In the Mirror

By Peter Halstead

Cutting a trail in our woods one day
(Actually not our domains,
Though no one else would know the way
Through the dense terrain’s
Rank fen),

Each linden, so we thought, a friend,
The branches ours alone,
(We’d memorized each bend
In the lane, every stone—
In vain,

It turned out—), but how
Fleeting ownership
When forces allow
An impossible slip
(A veritable

Crash) into a trail
Other than ours,
An extraterrestrial swale
(Other powers
Must have grazed it)—

If only a maze
Of our own design,
A terra nova that displays
Us as blind
And, maybe, rude.

Any rendezvous
By nature wants
The self in view:
The pioneer who haunts
And repossesses,

So when we mistake
The route’s high abacus
For something we ourselves make,
We find just a xerox of us,

Veer without clues
Into the strangest of places,
And meet ourselves chez nous
When the world appears
To agree with our faces.


In Bedford between 1981 and 1989, I spent some ten years cutting trails in the neighboring forest. It wasn’t our land; we had never met the owners. There was no house, just woods. Our street in North Castle was a tunnel of wild woodlands without houses.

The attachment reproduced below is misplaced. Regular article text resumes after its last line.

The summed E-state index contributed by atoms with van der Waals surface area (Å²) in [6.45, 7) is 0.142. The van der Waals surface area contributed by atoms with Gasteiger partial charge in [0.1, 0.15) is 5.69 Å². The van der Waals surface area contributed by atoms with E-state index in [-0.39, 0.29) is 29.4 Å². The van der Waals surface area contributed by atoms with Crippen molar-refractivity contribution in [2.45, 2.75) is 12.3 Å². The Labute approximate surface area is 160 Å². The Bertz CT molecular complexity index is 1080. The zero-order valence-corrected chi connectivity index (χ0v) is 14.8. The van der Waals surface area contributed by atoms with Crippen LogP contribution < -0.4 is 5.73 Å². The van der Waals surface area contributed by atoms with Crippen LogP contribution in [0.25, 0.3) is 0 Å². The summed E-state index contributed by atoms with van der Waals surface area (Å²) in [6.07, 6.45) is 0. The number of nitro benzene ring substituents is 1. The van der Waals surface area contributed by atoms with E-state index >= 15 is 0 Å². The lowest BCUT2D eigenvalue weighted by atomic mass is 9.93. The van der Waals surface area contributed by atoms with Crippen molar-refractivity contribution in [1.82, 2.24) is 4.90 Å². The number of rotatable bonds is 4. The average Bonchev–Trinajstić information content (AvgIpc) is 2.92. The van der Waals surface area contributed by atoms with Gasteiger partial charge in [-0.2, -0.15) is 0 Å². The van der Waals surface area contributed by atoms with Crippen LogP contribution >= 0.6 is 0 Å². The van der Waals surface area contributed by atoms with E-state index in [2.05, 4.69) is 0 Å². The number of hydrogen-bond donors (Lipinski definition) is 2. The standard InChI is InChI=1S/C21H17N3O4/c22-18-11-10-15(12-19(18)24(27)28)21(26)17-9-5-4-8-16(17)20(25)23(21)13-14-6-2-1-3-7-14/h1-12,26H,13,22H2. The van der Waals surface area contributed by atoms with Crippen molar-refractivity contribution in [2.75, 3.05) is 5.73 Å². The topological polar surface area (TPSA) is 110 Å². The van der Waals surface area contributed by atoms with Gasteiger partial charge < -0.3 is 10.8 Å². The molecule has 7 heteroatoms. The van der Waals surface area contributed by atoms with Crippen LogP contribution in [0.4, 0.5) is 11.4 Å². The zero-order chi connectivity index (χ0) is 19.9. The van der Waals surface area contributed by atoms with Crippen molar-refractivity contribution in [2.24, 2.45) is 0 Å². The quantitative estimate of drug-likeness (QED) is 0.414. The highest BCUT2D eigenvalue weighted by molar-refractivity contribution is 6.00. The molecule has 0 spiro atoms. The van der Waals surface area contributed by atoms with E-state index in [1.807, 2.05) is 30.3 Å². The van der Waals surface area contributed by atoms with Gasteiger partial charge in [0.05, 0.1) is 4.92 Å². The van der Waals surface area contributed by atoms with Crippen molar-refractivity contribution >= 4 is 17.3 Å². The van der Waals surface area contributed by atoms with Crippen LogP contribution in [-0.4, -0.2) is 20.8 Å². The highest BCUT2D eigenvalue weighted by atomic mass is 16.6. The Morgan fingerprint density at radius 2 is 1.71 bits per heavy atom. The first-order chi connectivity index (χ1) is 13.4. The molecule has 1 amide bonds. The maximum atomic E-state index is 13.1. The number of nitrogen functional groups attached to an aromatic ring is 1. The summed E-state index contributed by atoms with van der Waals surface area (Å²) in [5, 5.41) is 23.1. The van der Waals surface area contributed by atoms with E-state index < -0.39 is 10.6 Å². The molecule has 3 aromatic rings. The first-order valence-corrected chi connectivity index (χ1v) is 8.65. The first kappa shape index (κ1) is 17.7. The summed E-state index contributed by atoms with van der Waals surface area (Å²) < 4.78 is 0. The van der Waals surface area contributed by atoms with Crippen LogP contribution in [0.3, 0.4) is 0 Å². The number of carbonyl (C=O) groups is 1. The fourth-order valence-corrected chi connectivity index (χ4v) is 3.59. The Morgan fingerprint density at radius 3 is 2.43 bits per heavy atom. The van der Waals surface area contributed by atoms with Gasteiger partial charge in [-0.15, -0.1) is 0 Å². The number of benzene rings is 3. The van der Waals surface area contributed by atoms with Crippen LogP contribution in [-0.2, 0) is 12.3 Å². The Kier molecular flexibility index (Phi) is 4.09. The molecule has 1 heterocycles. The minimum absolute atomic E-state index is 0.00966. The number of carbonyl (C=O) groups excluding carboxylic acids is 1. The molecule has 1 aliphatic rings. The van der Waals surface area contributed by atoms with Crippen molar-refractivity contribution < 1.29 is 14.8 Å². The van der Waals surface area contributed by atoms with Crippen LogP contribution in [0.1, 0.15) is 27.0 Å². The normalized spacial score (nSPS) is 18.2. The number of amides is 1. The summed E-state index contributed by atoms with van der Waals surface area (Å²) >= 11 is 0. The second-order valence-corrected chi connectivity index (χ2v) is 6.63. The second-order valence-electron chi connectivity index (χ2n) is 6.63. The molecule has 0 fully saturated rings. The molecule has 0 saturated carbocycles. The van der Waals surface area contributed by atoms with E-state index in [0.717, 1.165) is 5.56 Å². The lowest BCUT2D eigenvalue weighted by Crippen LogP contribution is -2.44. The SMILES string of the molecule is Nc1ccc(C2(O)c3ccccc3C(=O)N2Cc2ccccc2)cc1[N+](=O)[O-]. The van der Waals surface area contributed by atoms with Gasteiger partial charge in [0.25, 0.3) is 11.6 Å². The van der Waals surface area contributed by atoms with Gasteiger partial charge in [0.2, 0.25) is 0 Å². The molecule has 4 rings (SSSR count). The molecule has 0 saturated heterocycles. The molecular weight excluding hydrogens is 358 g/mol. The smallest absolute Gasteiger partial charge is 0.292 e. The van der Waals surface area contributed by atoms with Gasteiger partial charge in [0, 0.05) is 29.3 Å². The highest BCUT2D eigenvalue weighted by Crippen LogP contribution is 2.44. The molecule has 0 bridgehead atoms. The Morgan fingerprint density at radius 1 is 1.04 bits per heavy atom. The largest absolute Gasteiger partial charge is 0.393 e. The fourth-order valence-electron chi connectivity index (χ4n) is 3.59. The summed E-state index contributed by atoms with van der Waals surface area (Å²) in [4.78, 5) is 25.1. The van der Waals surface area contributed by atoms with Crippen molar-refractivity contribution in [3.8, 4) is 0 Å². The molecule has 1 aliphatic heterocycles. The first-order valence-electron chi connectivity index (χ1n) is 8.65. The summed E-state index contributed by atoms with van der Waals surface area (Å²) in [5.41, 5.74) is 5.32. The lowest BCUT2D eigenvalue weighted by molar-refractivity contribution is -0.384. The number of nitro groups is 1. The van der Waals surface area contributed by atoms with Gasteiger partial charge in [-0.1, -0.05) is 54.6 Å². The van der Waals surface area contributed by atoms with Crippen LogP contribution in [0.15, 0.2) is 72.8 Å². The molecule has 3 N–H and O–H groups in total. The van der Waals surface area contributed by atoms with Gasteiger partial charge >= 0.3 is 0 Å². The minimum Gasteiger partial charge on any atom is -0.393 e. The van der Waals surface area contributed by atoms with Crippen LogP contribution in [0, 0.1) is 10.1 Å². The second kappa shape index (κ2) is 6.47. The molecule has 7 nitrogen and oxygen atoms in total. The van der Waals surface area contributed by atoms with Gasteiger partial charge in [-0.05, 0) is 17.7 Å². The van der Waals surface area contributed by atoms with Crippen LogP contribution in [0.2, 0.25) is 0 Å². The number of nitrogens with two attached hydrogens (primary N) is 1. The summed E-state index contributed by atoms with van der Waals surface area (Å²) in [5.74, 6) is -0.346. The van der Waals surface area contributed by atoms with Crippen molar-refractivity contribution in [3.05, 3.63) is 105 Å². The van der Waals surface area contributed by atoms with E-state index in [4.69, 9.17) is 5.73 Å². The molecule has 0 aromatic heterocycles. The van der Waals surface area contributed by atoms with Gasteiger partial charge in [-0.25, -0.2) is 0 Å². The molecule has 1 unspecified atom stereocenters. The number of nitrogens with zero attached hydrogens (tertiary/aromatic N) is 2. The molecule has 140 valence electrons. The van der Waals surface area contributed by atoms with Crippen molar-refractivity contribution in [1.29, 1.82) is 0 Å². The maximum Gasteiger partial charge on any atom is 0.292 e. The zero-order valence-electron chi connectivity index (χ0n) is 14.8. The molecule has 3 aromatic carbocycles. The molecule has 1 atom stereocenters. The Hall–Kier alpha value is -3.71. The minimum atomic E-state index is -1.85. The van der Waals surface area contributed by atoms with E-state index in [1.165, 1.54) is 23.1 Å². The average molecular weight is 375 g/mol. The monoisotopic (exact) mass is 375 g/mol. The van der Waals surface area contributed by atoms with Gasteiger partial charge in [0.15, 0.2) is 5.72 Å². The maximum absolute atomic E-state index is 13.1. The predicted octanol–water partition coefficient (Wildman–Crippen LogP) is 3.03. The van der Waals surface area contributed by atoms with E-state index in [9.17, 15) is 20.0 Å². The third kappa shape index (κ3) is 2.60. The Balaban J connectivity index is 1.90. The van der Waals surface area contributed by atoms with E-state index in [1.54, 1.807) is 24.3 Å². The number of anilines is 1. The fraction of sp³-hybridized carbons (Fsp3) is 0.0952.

I wrote many poems out of the time I spent cutting trails in those woods. I used hand clippers and a hand saw, so no ungainly tokens of the industrial revolution disturbed my seventeenth-century fantasy of bucolic breezes rustling through the leaves. The trails were narrow and unkempt by design, as overly compulsive trimming leads to erosion and the loss of midsummer magic, those untidy English tendrils and their rampant associated underbrush.

One day my heart sank when I came across someone else’s trail. Suddenly I wasn’t alone. The majesty of my isolation dissolved, until I realized a few minutes later that I had doubled back across my own trail. I was my own rival.

Although I fancied myself a woodsman, a navigator, a personal connoisseur of each branch, I realized then that I knew my trails only as they related to a few obvious landmarks. I was no match for the vastness of the forest, the complexity of simple sprigs. Of course this pointed out to me my own vast imposture at feeling equal with nature, at being on a presumptive footing with a twig.

I didn’t write this poem until March 22nd, 2001, in Lake Creek in Edwards, Colorado, some fifteen years later. I finished it the morning of March 25th. I made a few minor changes in the next hour, thus proving to myself the wisdom of waiting as long as it takes until a poem is ready, and then waiting some more.

I felt unsatisfied with my initial ab-ab rhymes. I needed more of a sense of transition, so I added an extra line, which flows into the next stanza. This added a conversation between the stanzas, and made the rhythm more informal than the visual pattern would imply. That is, it can be read as prose, with only distant inner music.

Tippet Alley
March 25th, 2001